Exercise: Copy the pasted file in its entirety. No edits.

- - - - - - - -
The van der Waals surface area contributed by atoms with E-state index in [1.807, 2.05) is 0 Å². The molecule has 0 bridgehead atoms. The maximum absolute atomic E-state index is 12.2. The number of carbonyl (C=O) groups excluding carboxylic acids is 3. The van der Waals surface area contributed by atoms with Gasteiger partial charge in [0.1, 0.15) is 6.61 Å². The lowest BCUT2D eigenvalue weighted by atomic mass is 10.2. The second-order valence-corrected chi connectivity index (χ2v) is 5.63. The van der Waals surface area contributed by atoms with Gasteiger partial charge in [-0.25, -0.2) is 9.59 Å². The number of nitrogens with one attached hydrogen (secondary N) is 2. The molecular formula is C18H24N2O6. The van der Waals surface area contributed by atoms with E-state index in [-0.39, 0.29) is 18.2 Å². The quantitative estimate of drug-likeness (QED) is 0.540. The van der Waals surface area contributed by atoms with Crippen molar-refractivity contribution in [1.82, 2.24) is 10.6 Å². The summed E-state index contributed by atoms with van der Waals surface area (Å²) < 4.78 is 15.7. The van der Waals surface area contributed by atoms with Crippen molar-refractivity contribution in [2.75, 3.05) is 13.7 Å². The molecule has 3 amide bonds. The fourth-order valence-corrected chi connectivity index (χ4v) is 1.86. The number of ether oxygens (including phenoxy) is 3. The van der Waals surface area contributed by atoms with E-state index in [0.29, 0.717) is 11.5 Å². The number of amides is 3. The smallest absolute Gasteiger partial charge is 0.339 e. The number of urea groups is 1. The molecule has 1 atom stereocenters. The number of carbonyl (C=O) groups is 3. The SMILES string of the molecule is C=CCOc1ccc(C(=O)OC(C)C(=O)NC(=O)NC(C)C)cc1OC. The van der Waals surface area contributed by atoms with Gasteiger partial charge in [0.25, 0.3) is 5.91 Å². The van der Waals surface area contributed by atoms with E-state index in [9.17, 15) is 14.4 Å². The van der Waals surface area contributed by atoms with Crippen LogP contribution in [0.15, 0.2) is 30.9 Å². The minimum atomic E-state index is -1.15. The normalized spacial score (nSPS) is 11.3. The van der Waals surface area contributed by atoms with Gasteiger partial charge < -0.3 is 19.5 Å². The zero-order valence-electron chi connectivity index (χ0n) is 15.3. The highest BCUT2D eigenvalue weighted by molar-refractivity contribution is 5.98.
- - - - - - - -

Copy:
The van der Waals surface area contributed by atoms with E-state index in [1.807, 2.05) is 0 Å². The molecule has 0 bridgehead atoms. The maximum absolute atomic E-state index is 12.2. The number of carbonyl (C=O) groups excluding carboxylic acids is 3. The van der Waals surface area contributed by atoms with Gasteiger partial charge in [0.1, 0.15) is 6.61 Å². The lowest BCUT2D eigenvalue weighted by atomic mass is 10.2. The second-order valence-corrected chi connectivity index (χ2v) is 5.63. The van der Waals surface area contributed by atoms with Gasteiger partial charge in [-0.25, -0.2) is 9.59 Å². The number of nitrogens with one attached hydrogen (secondary N) is 2. The molecular formula is C18H24N2O6. The van der Waals surface area contributed by atoms with E-state index in [-0.39, 0.29) is 18.2 Å². The quantitative estimate of drug-likeness (QED) is 0.540. The van der Waals surface area contributed by atoms with Crippen molar-refractivity contribution in [1.82, 2.24) is 10.6 Å². The summed E-state index contributed by atoms with van der Waals surface area (Å²) < 4.78 is 15.7. The van der Waals surface area contributed by atoms with Crippen molar-refractivity contribution in [2.75, 3.05) is 13.7 Å². The molecule has 3 amide bonds. The fourth-order valence-corrected chi connectivity index (χ4v) is 1.86. The number of ether oxygens (including phenoxy) is 3. The van der Waals surface area contributed by atoms with E-state index in [0.29, 0.717) is 11.5 Å². The number of amides is 3. The smallest absolute Gasteiger partial charge is 0.339 e. The number of urea groups is 1. The molecule has 1 atom stereocenters. The number of carbonyl (C=O) groups is 3. The SMILES string of the molecule is C=CCOc1ccc(C(=O)OC(C)C(=O)NC(=O)NC(C)C)cc1OC. The van der Waals surface area contributed by atoms with Gasteiger partial charge in [0.25, 0.3) is 5.91 Å². The van der Waals surface area contributed by atoms with E-state index in [9.17, 15) is 14.4 Å². The van der Waals surface area contributed by atoms with Crippen LogP contribution in [0.15, 0.2) is 30.9 Å². The minimum atomic E-state index is -1.15. The normalized spacial score (nSPS) is 11.3. The van der Waals surface area contributed by atoms with Gasteiger partial charge < -0.3 is 19.5 Å². The zero-order valence-electron chi connectivity index (χ0n) is 15.3. The highest BCUT2D eigenvalue weighted by molar-refractivity contribution is 5.98.